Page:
23 August: “The New Normal”

Bethel Baptist Church
Worship Service in the building
23 August 2020

Service available as text (below), or for audio see the Podcasts page.


Welcome to Bethel Baptist Church this Sunday 23 August. Harry and Mandy are on holiday at present – let’s pray that the Lord bless them and refresh them at this time. I’m Graham Steel, and Harry asked me to prepare the message for this morning.


Well, what an unusual year. I have to confess that I felt a bit fraudulent during lockdown, and even since restrictions were eased a little in the summer – I have spent a lot of time at home and I have appreciated life being a bit less busy. Although the restrictions are for the benefit  of the health and well-being of all of us, I have been quite well and I am grateful to the Lord for my general health which is better than that for many people. Although I have spent most of my time since March at home, I have been working – working from home. Once again, I am really grateful to the Lord that I have a job and I was not furloughed – I would have found it quite difficult to be productive for an extended period without work. Back in 1992, I experienced three months of unemployment when I was made redundant from my first job – I hated it!

The Lord’s timing is perfect. For much of the year I would like to be cycling to work, but as I have been working from home since March, I have instead been doing a cycle ride most mornings, early in the morning. On Tuesday 11th August I had a good ride. I came home, by the back door I took the panniers off the bike, and then I carried the bike around the back of the house to the shed where it lives. But before I put the bike away, I get the bicycle pump out of the shed and check the tyres. As I went into the shed to get the pump, I heard a loud noise – a heavy shower had started just as I entered the shed, and was hammering on the roof. Thank you Lord, I got home just in time! When I got into the house, Dylys commented that I looked a bit wet, which shows that it was a heavy shower. That evening, some of us from church had a Zoom interview with xxxx, who we are expecting could become our Children and Families Worker. Zoom meetings last for 40 minutes and then suddenly terminate, unless you want to pay for the privilege of a longer meeting. So we had three successive meetings on Tuesday evening – a total of two hours, but at the start of the latter meeting the interview finished, we said goodbye to xxxx, and we continued in discussion and prayer. At the end of the meeting, Harry invited several of us to pray – Andrea was the last to pray. She said her prayer, followed by “Amen”. My head was bowed in front of the Zoom session on the computer for a few more seconds, then I lifted my head to see that the Zoom session had gone – the session had been just long enough for Andrea’s prayer. Like the weather in the morning, perfect timing.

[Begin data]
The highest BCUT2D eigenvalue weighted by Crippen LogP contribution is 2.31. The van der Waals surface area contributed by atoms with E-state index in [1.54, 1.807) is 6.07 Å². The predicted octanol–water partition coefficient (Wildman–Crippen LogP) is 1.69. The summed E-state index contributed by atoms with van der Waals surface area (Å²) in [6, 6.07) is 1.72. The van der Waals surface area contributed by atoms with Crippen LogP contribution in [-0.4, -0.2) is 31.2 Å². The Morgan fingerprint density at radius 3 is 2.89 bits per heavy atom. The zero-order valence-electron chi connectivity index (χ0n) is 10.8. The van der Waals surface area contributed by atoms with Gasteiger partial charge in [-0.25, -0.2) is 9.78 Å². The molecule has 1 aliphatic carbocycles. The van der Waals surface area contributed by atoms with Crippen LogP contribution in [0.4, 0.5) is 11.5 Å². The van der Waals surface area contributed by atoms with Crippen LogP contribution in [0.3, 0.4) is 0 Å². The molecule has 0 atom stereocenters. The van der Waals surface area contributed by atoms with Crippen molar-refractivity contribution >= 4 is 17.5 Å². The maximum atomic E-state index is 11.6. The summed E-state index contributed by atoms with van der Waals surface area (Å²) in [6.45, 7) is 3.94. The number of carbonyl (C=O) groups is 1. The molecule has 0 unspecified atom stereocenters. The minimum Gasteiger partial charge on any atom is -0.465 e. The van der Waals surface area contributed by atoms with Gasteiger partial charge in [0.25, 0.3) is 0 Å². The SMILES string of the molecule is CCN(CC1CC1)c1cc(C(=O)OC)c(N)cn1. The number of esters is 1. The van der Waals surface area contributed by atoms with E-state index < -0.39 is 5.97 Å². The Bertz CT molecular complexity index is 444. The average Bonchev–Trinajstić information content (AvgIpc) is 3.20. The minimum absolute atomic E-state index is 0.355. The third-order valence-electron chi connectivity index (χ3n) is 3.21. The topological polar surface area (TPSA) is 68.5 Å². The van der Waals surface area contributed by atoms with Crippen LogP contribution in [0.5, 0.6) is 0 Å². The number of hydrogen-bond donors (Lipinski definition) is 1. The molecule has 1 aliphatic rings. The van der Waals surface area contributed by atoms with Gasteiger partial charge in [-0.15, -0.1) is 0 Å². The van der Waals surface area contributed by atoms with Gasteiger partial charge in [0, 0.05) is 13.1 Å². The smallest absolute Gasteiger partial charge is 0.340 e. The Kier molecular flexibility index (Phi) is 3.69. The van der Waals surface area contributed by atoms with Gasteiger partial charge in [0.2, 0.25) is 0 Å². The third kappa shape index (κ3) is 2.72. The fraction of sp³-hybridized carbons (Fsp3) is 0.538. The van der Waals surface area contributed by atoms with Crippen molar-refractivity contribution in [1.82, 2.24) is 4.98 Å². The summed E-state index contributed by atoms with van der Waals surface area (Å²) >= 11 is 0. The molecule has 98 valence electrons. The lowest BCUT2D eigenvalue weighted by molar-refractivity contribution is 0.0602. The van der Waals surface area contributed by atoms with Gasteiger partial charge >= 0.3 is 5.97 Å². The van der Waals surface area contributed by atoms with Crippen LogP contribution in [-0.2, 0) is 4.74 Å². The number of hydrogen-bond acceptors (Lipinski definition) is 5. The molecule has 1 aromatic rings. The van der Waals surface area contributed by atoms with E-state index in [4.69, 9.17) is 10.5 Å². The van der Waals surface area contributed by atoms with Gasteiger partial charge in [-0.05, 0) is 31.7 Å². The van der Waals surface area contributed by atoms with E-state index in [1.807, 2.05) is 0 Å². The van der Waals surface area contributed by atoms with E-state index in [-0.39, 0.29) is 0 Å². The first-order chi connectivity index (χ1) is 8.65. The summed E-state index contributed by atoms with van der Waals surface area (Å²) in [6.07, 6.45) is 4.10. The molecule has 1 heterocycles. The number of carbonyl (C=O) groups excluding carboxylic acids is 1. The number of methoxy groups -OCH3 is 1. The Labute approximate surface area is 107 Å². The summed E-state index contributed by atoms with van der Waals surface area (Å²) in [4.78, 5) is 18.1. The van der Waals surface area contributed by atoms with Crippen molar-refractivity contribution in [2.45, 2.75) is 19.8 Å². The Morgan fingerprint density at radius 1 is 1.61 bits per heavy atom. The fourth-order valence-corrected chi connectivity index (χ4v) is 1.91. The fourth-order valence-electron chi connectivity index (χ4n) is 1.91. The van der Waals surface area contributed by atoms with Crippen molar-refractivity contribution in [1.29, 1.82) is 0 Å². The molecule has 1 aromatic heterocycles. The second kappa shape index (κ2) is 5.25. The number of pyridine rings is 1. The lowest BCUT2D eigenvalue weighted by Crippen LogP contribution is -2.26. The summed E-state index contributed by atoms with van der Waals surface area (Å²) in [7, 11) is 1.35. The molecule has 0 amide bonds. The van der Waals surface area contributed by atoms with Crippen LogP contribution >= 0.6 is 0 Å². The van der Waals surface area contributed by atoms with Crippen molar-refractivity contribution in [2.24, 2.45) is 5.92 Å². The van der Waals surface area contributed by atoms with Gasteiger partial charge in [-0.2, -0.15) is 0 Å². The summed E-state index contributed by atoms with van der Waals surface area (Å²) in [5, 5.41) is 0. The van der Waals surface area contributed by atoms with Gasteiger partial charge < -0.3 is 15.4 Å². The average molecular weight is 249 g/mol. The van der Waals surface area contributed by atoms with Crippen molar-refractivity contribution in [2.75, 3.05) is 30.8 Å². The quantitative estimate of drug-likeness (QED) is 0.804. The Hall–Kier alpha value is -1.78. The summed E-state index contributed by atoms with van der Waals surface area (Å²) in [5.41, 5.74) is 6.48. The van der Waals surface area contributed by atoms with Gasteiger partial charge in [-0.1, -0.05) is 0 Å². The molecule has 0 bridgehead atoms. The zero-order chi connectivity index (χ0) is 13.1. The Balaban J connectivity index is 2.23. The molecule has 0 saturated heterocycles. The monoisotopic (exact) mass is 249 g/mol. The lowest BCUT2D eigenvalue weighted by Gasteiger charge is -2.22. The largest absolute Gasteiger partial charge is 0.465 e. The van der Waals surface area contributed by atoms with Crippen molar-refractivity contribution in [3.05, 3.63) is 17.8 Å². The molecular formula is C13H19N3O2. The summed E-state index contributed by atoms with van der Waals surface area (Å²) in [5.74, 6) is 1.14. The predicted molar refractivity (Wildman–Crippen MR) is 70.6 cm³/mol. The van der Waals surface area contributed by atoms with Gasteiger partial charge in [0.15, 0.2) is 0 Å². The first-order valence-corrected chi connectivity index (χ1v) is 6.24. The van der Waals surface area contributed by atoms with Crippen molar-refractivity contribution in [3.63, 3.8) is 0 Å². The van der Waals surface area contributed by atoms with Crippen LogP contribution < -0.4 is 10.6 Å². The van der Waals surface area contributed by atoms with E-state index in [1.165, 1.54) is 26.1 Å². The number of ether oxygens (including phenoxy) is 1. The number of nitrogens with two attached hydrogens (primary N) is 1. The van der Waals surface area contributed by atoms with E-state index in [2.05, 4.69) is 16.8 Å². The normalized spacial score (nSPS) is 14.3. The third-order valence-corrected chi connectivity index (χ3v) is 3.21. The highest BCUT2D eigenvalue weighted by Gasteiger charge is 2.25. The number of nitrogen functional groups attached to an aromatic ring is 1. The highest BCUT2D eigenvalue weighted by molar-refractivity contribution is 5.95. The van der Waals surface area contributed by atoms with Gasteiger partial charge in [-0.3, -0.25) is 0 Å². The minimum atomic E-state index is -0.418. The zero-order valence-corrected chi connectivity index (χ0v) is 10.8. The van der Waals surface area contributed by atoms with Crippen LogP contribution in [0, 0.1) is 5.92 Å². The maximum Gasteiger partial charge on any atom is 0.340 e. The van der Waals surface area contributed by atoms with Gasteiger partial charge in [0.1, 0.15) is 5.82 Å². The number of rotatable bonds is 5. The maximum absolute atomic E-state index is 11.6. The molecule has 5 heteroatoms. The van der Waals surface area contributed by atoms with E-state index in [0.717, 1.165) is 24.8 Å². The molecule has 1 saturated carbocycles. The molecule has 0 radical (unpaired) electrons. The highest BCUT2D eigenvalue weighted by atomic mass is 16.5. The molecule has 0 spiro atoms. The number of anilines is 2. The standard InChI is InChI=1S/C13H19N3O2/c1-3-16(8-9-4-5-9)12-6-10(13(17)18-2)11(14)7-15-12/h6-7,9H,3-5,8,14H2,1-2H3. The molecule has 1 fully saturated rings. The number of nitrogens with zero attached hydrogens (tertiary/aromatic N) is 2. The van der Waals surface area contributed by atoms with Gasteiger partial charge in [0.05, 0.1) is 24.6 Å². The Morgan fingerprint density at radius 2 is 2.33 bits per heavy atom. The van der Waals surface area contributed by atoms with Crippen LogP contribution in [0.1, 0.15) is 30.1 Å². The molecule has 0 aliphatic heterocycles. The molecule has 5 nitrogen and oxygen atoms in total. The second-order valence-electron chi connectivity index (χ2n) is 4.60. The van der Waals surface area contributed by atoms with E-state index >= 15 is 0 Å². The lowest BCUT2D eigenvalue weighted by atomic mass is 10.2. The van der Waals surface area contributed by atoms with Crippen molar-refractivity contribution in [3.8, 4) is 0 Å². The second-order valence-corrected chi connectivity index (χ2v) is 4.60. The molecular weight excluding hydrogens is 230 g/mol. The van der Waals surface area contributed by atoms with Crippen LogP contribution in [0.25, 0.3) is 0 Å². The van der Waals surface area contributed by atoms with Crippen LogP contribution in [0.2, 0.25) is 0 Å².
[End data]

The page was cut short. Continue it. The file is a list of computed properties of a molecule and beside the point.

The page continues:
Ecclesiastes 3:1-11

3  Everything that happens in this world happens at the time God chooses.

2      He sets the time for birth and the time for death, the time for planting and the time for pulling up,

3      the time for killing and the time for healing, the time for tearing down and the time for building.

4      He sets the time for sorrow and the time for joy, the time for mourning and the time for dancing,

5      the time for making love and the time for not making love, the time for kissing and the time for not kissing.

6      He sets the time for finding and the time for losing, the time for saving and the time for throwing away,

7      the time for tearing and the time for mending, the time for silence and the time for talk.

8      He sets the time for love and the time for hate, the time for war and the time for peace.

9 What do we gain from all our work? 10I know the heavy burdens that God has laid on us. 11He has set the right time for everything. He has given us a desire to know the future, but never gives us the satisfaction of fully understanding what he does.

Ecclesiastes 3:1-11, NASB


What an unusual year. It has been quite different. There is a lot that we might have done, that either we could not do, or we were unprepared to do it in the unexpected restricted circumstances. We cannot and will not remain indefinitely in a temporary state of affairs with regard to Coronavirus. Perhaps at first we wondered how long it would take to return to normal. But soon it became obvious that there would be no one significant day when all restrictions were eased and we would all be safe again. The term “The new normal” is designed to suggest that the world is changed forever. In part this means that we are waiting for a vaccine to protect us from contracting Covid-19, and for other medication to help those who do catch it. In part it means that some safeguards must remain in place. In part it means that our routine and habits are changed – some shops, businesses and services will never return to the old normal, and will close down as they are either no longer viable or no longer required.